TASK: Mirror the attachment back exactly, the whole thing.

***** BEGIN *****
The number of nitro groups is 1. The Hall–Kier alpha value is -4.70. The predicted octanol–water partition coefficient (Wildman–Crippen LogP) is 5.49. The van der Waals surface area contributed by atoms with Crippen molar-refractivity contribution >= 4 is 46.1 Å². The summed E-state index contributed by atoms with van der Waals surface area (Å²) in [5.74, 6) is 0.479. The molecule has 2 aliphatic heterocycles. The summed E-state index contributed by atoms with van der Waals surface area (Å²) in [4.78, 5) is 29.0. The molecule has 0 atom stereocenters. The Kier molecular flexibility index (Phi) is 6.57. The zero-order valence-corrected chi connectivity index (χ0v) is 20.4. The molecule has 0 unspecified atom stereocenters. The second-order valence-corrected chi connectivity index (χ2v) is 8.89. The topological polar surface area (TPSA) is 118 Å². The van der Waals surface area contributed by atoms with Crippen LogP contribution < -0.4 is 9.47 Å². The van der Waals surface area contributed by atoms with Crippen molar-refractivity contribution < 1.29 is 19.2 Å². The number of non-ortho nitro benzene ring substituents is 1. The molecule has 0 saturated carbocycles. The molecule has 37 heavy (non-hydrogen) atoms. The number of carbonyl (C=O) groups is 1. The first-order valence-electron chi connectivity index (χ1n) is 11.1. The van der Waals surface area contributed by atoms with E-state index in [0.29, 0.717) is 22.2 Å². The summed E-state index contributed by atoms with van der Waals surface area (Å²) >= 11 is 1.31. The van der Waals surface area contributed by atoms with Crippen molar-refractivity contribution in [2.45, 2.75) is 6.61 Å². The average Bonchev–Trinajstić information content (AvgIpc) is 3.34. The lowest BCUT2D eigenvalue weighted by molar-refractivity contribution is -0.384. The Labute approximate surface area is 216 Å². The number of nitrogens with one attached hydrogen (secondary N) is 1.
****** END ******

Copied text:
The number of nitro groups is 1. The Hall–Kier alpha value is -4.70. The predicted octanol–water partition coefficient (Wildman–Crippen LogP) is 5.49. The van der Waals surface area contributed by atoms with Crippen molar-refractivity contribution >= 4 is 46.1 Å². The summed E-state index contributed by atoms with van der Waals surface area (Å²) in [5.74, 6) is 0.479. The molecule has 2 aliphatic heterocycles. The summed E-state index contributed by atoms with van der Waals surface area (Å²) in [4.78, 5) is 29.0. The molecule has 0 atom stereocenters. The Kier molecular flexibility index (Phi) is 6.57. The zero-order valence-corrected chi connectivity index (χ0v) is 20.4. The molecule has 0 unspecified atom stereocenters. The second-order valence-corrected chi connectivity index (χ2v) is 8.89. The topological polar surface area (TPSA) is 118 Å². The van der Waals surface area contributed by atoms with Crippen LogP contribution < -0.4 is 9.47 Å². The van der Waals surface area contributed by atoms with Crippen molar-refractivity contribution < 1.29 is 19.2 Å². The number of non-ortho nitro benzene ring substituents is 1. The molecule has 0 saturated carbocycles. The molecule has 37 heavy (non-hydrogen) atoms. The number of carbonyl (C=O) groups is 1. The first-order valence-electron chi connectivity index (χ1n) is 11.1. The van der Waals surface area contributed by atoms with E-state index in [0.29, 0.717) is 22.2 Å². The summed E-state index contributed by atoms with van der Waals surface area (Å²) >= 11 is 1.31. The van der Waals surface area contributed by atoms with Crippen molar-refractivity contribution in [2.45, 2.75) is 6.61 Å². The average Bonchev–Trinajstić information content (AvgIpc) is 3.34. The lowest BCUT2D eigenvalue weighted by molar-refractivity contribution is -0.384. The Labute approximate surface area is 216 Å². The number of nitrogens with one attached hydrogen (secondary N) is 1.